Towards the latter years of the campaign, Hephaestion's greatest rival for power had been the general Craterus. The two men came near to blows in India, and had to be separated. Craterus was eventually dispatched with a bulk of the army returning to Macedon to replace Antipater as regent, while Hephaestion remained in Persia.

Following the march through the Gedrosian desert, Hephaestion and others were awarded gold crowns (possibly for bravery).4 By this point, Hephaestion had become a somatophylax. Back in Susa, capital of the Persian Empire, Alexander married Darius's daughter Stateira and gave her younger sister, the princess Drypteis, as a wife to Hephaestion.

Alexander the Great, left, and Hephaestion on the right., Getty Villa Museum in Malibu, California

Death and funeral

In the autumn of 324 BC, Alexander's army was stationed in the city of Ecbatana (today called Hamadan) for the winter. Hephaestion fell sick during the games that were being held for the court and died a week later. Described symptoms are compatible with typhoid fever, but the possibility of poisoning was never ruled out. Hephaestion's death deeply affected Alexander. Reportedly, Alexander responded to the death by shaving his head, cropping the manes of the army horses, cancelling all the festivities, and crucifying the attending doctor. He set out immediately for Babylon with the body, where fabulous funeral games were held. The oracle at Siwah, after being petitioned by Alexander for the correct way to honor Hephaestion, conferred divine hero status upon the dead man. Alexander planned an elaborate funeral for Hephaestion including a pyramid. The project was never completed, but the lion of Hamadan is said to have been part of the plan. It gradually became a symbol people touched in hope of fertility.

Many have found cause to link the deaths of Alexander and Hephaestion, especially as Alexander died within eight months following Hephaestion's demise.

The funeral pyre in Babylon that Alexander built Hephaestion cost 10,000 talents5 of Persian gold. As Plutarch says,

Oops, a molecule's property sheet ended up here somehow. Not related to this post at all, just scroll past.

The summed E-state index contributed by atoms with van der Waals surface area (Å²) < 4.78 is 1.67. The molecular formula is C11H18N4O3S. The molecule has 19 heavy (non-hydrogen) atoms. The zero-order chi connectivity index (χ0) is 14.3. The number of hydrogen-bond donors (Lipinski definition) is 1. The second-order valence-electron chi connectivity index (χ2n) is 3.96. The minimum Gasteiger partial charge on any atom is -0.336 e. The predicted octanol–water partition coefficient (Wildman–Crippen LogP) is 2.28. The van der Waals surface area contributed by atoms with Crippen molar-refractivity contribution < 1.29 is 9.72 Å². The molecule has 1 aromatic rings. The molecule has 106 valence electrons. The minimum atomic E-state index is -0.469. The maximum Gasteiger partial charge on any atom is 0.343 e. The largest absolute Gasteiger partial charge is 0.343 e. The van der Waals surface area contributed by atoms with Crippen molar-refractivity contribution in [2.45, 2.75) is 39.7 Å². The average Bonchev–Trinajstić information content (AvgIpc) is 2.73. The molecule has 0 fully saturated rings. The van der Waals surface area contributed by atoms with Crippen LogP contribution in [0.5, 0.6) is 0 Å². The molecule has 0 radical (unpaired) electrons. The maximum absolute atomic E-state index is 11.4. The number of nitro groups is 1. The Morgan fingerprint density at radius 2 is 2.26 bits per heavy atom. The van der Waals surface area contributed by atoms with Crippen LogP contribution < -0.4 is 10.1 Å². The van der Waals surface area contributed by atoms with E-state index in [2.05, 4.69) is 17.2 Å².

"...at Ecbatana there fell upon Alexander a stunning blow, the loss of Hephaestion. His intimate boyhood love, Hephaestion was gone, the congenial enthusiastic nature which had been so much more to Alexander than Ptolemy's sagacity or Nearchus' careful courage, the friend, more than a friend, and closer than a brother, who alone awoke a gentler emotion in the breast of the lonely Conqueror....

For there come, alike in discouragement and exaltation, to all men, however strong of body or brain, moments of craving, in which the soul gropes blindly for another soul; and the most strong, if he owns this need most rarely, feels it most imperious.''

The Persian mother Queen pays respects to Hephaestion (assuming that he is Alexander the Great), Paolo Veronese (1528-1588)

Notes

  1. 1 Jeanne Reames
  2. 2 Arrian 3.27
  3. 3 Jeanne Reames
  4. 4 Ibid.
  5. 5 Arrian 7.15

References

  • Arrian. The Campaigns of Alexander. Trans. Aubrey de Selincourt. London: Penguin Books Ltd. 1958.
  • Plutarch. Life of Alexander. [1]
  • Fox, Robin Lane. Alexander the Great. 1973. Rpt. London: Penguin Books Ltd. 2004.
  • Reames, Jeanne. Hephaistion Amyntoros: Eminence Grise at the Court of Alexander the Great. Diss. The Pennsylvania State University, c1998. (abstract)

Further reading

  • Borza, Eugene and Jeanne Reames. Some New Thoughts on the Death of Alexander the Great, The Ancient World 31.1 (2000) 1-9.
  • Bosworth, Albert Brian. Hephaistion. In: Simon Hornblower, Antony Spawforth (Hrsg.): The Oxford Classical Dictionary. 3. Aufl., Oxford University Press, Oxford 1996, ISBN 0-19-866172-X.
  • Carney, Elizabeth D. Alexander the Great and the Macedonian Aristocracy. Dissertation, Duke University, 1975.
  • Heckel, Waldemar. Hephaistion. In: Ders.: The Marshals of Alexander's Empire. Routledge, London 1992, ISBN 0-415-05053-7.
  • Reames, Jeanne. An Atypical Affair? Alexander the Great, Hephaistion, and the Nature of Their Relationship. In: The Ancient History Bulletin 13.3 (1999), S. 81–96.
  • Reames, Jeanne. The Mourning of Alexander the Great, Syllecta Classica 12 (2001) 98-145.
  • Renault, Mary. The Nature of Alexander, Allen Lane, London, 1975, ISBN 0 7139 09366

Links

Plutarch. Life of Alexander